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Press Conference by the Chief Cabinet Secretary

Thursday, November 24, 2011 (AM)

Press Conference by the Chief Cabinet Secretary (Excerpt)

[Provisional Translation]

Opening Statement by Chief Cabinet Secretary Fujimura

CHIEF CABINET SECRETARY FUJIMURA: This morning from 9:30am a meeting of the Council for Science and Technology Policy was held. This was the first time for the Council to be convened under the administration of Prime Minister Noda and it also marked the 100th occasion for the Council meeting to be held. At the meeting discussions were held on the important challenges that need to be incorporated into science and technology policy in the future, towards the realization of the Fourth Science and Technology Basic Plan, which was approved by the Cabinet in August this year. For details, please direct your questions to officials in charge of  Science and Technology Policy and Innovation in the Cabinet Office.

Next, I have a report concerning the Ministerial Council on Monthly Economic Report and other related issues that was held today. With regard to the current state of the Japanese economy, although there were some slight differences in the forms of expression used in the previous month, the overall judgment on the state of the economy remains the same, namely that the economy is continuing to pick up while difficulties remain due to the Great East Japan Earthquake. With regard to the prospects for the economy, while it is expected that the economy will continue to pick up, caution is required as there are downside risks stemming from further slowing down of less resilient overseas economies, including the government debt crisis in Europe, volatile fluctuations in exchange rates and stock prices, and the impact of the recent floods in Thailand. For details, please direct your questions to officials in charge of Economic and Fiscal Analysis of the Cabinet Office.


REPORTER: With regard to Europe, which you have just mentioned, Germany has recently auctioned off 10-year government bonds with the result that more than 30% of the bonds issued were left unsold. In the markets there are people who believe that the European financial crisis has entered an even more serious phase. What is the current recognition of the Government with regard to this issue and what response does the Government intend to request of the countries of Europe? Also, to date the Government has been supporting financial stability in Europe through the purchase of European Financial Stability Facility (EFSF) bonds. However, will the deteriorating situation have an impact on the assistance being provided to Europe in the future?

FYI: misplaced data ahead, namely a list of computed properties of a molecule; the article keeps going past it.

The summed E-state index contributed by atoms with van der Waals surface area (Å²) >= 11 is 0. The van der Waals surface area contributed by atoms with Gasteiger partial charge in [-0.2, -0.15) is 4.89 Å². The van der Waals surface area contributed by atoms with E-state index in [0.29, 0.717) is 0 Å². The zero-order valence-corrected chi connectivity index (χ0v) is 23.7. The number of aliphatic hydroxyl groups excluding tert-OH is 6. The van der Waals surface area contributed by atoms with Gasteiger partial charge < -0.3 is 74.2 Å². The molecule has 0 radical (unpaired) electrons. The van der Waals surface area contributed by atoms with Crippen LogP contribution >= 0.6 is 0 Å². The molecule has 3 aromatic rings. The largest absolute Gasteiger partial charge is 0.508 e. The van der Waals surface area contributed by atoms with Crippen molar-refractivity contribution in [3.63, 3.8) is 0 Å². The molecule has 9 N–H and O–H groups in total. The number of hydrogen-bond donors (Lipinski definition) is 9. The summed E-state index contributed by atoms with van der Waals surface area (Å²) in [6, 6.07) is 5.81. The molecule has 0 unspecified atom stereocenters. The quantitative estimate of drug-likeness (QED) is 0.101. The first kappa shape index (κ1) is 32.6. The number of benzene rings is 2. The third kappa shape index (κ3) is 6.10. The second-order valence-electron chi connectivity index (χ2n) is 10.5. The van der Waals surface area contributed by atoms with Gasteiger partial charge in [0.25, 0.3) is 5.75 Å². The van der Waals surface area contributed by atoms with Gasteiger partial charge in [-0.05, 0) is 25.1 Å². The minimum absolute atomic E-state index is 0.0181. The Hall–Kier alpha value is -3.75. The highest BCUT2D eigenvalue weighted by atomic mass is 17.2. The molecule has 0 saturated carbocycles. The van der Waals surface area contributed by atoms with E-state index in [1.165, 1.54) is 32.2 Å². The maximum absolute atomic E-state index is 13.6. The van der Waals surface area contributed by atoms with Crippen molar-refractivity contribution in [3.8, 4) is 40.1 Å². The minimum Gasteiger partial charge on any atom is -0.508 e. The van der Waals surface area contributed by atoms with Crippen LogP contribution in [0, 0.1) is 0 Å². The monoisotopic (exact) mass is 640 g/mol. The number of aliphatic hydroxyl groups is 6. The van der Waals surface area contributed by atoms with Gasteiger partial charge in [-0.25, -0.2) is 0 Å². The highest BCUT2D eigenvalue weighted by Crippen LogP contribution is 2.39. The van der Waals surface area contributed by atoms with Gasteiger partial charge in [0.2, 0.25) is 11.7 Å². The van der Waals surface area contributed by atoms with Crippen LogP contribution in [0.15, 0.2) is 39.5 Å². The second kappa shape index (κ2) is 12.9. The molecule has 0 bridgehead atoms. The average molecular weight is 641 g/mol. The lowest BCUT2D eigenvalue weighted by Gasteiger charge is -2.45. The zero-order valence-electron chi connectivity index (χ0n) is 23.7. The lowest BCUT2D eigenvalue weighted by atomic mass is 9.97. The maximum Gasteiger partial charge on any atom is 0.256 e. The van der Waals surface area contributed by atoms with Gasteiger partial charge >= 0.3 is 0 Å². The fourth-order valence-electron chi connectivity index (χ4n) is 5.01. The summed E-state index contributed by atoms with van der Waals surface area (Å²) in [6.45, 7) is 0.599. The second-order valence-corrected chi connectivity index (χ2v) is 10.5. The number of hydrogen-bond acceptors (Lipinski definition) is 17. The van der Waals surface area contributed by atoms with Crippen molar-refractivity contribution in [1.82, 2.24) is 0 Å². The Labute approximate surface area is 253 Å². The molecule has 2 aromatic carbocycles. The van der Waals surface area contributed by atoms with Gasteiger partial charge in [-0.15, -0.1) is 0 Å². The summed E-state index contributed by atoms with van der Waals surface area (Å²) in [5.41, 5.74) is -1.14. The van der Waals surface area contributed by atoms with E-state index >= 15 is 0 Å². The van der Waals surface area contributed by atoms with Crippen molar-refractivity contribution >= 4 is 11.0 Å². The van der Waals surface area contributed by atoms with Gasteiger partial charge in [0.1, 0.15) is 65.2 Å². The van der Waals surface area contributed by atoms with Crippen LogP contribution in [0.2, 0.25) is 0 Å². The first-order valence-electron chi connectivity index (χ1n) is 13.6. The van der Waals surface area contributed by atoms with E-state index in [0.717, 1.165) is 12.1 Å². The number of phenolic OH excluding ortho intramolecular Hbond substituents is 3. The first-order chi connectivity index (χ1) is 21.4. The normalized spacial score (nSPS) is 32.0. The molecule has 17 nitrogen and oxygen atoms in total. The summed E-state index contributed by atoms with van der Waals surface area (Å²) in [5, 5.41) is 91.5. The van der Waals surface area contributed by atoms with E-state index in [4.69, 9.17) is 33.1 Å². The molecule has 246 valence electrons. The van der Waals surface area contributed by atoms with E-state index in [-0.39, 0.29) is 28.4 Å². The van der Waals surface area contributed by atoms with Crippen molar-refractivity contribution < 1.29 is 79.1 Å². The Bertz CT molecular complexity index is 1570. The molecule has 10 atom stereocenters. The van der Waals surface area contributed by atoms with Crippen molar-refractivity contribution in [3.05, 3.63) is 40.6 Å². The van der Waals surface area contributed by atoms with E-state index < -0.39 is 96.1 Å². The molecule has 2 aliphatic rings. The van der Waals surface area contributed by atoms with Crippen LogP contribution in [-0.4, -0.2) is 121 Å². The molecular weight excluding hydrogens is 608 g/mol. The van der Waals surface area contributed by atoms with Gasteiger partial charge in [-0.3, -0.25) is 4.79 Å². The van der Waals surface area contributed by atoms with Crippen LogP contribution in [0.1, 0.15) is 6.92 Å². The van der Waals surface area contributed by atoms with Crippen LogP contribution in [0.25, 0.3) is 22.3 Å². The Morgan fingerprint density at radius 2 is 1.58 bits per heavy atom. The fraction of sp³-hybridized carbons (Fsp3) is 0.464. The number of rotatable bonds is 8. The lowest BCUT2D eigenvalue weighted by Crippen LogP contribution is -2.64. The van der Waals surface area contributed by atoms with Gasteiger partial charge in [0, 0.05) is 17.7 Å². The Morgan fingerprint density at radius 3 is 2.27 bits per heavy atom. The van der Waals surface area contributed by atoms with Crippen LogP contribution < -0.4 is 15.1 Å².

CHIEF CABINET SECRETARY FUJIMURA: The German Government implemented the auction of a new issuance of government bonds on November 23, through which it was planned to procure approximately 620 billion yen. However, bids from investors amounted only to around 400 billion yen. This result can be viewed as an expression of the extreme circumspection among investors concerning the purchase of national government bonds in Euro Zone countries, including those of Germany, which is in comparatively robust fiscal health. This is something that the Japanese Government must continue to monitor as we move forward. Secondly, with regard to your second question concerning assistance provided by the Japanese Government, in today's Ministerial Council on Monthly Economic Report and other related issues the Governor of the Bank of Japan stated that while the problems facing Europe are for Europe to address, Japan would continue to carefully monitor the situation. This stance as expressed by the Governor of the Bank of Japan is also that of the Japanese Government.